Vol. 37, No. 3
With its emphasis on outreach and advocacy with allied professionals, AIC’s 40th Annual
Meeting in May 2012 seems the right time and place to revisit the origins and evolution
of the Book and Paper Group (BPG) discussion groups. This is especially true for the
first group formed, the Library Collections Conservation Discussion Group (LCCDG),
which started in Albuquerque at AIC’s 1991 Annual Meeting. This topic is also timely
as the Book and Paper Group considers adding a third discussion group: Art on Paper
Discussion Group, (see box on page 4) and as other Specialty Groups ponder the
discussion group model as a way to best serve diverse constituents. As the conservation
community matures and expands, interactive and collaborative programs like discussion
groups are an effective way to create inclusive content.
Library Collections Conservation Discussion Group (LCCDG)
The origins of LCCDG within AIC in the late 1980s and early 1990s are complex. Book
conservators had other parallel venues to gather and exchange information but were
eager for opportunities to contextualize the AIC annual meeting presentations and were
fueled by the dynamic meeting style of other cultural organizations such as the American
Library Association (ALA).
The Library Collections Conservation Discussion Group first formed as an
outgrowth of a liaison relationship between AIC and the ALA in 1990. LCCDG grew
for two years under the informal and vibrant leadership of Robert Espinosa, before
Maria Grandinette and Randy Silverman became the first co-chairs in Albuquerque
in 1991. In the intervening 21 years, there have been 14 different co-chairs in 10 pair-
ings. The first two pairings oversaw LCCDG activities for 12 years; Grandinette and
Silverman from 1991–1999, and Ethel Hellman and Meg Brown from 1999–2003.
Since the 2004–2005 pairing of Heather Caldwell and Beth Doyle, the chairs have
instituted a voluntary rotation and two year participation policy that mirrors similar
practices instituted by ALA and other non-profit volunteer organizations. This policy
ensures fresh and enthusiastic participation by BPG members, especially by early-and
LCCDG was AIC’s first non-SG group of individuals interested in similar topics to
formally convene at an AIC annual meeting. The history of LCCDG has been excel-
lently described by Brown and Hellman in the AIC News (2004, vol. 29, no. 3) and the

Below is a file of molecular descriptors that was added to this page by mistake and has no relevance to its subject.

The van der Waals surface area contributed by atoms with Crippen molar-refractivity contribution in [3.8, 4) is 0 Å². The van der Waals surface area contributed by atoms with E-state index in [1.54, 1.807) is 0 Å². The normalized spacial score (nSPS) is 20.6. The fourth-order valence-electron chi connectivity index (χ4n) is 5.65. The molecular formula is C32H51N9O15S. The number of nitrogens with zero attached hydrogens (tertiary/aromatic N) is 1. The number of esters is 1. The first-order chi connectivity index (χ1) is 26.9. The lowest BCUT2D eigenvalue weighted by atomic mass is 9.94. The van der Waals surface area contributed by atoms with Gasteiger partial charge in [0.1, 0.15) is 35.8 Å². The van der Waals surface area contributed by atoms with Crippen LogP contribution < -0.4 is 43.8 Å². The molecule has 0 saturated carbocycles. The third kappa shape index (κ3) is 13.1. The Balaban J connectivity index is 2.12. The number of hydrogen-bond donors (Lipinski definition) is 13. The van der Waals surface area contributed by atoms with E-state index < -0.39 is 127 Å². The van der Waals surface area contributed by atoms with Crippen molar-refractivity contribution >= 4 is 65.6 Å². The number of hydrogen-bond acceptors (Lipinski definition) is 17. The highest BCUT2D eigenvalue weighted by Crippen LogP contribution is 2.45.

BPG Annual (2001, vol. 20 p. 43–48) with full details on the range of past sessions and
topics. Early long-form sessions were designed to make the annual meeting presenta-
tions more practical and to take book repair “out of the basement.” Of particular note
was the session held in Buffalo in 1992; a day-long post-conference program devoted to
classifying treatments by type and application as well as evaluating and describing specific
repair techniques. Samples were prepared by conservators and vendors in an attempt to
Albuquerque Convention Center/
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Albuquerque, New Mexico
MAY 8 –11, 2012
Connecting to Conservation:
Outreach and Advocacy
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From the Executive Director
, May 2012
As this issue of AIC News reaches your homes or work
places, many of you will be preparing to leave for AIC’s
40th Annual Meeting, taking place in Albuquerque,
New Mexico. This year’s theme of outreach, which was
selected by popular vote, has attracted a record number of
submissions for presentations. It has inspired us to stretch
in many ways—to accept many more papers, to try many
more concurrent sessions, and to encourage new formats.
We are eager to see how a somewhat restructured Annual
Meeting works for you and look forward to reading the
post-meeting evaluations that will help us to determine our approach to future meetings.
There is much to celebrate this year and much to reflect on as AIC celebrates an
important anniversary. Be sure to join us at the Members Business Meeting where, over
breakfast, you will learn of the current state of AIC and its Foundation, and help us create
the vision of where you’d like to see AIC at its 50th anniversary.
I look forward to the opportunity to speak with as many of you as possible, and I
welcome your ideas for future directions.
Tuesday, May 8, 8:00
This year, we will be hosting two Angels Projects: one project co-sponsored with
ASG at San Miguel Chapel in Santa Fe, and one at the Sandoval County Historical
Society in Bernalillo.
AIC members will perform conservation and preservation services at the Sandoval
County Historical Society. These services will include such activities as examination
and rehousing of the Historical Society’s archived materials, as well as documentation
and securing of photos used for educational purposes.
SAN MIGUEL CHAPEL
San Miguel Chapel is one of the oldest
religious buildings in the United States.
The chapel’s historic significance includes
archaeological remains that date from
pre-contact times to the 20th century, as
well as Spanish Colonial woodwork and
The day will be spent learning traditional
earthen building skills, including making
adobe bricks, and helping to preserve an
San Miguel Chapel,
Taken 6/29/02 by Pretzelpaws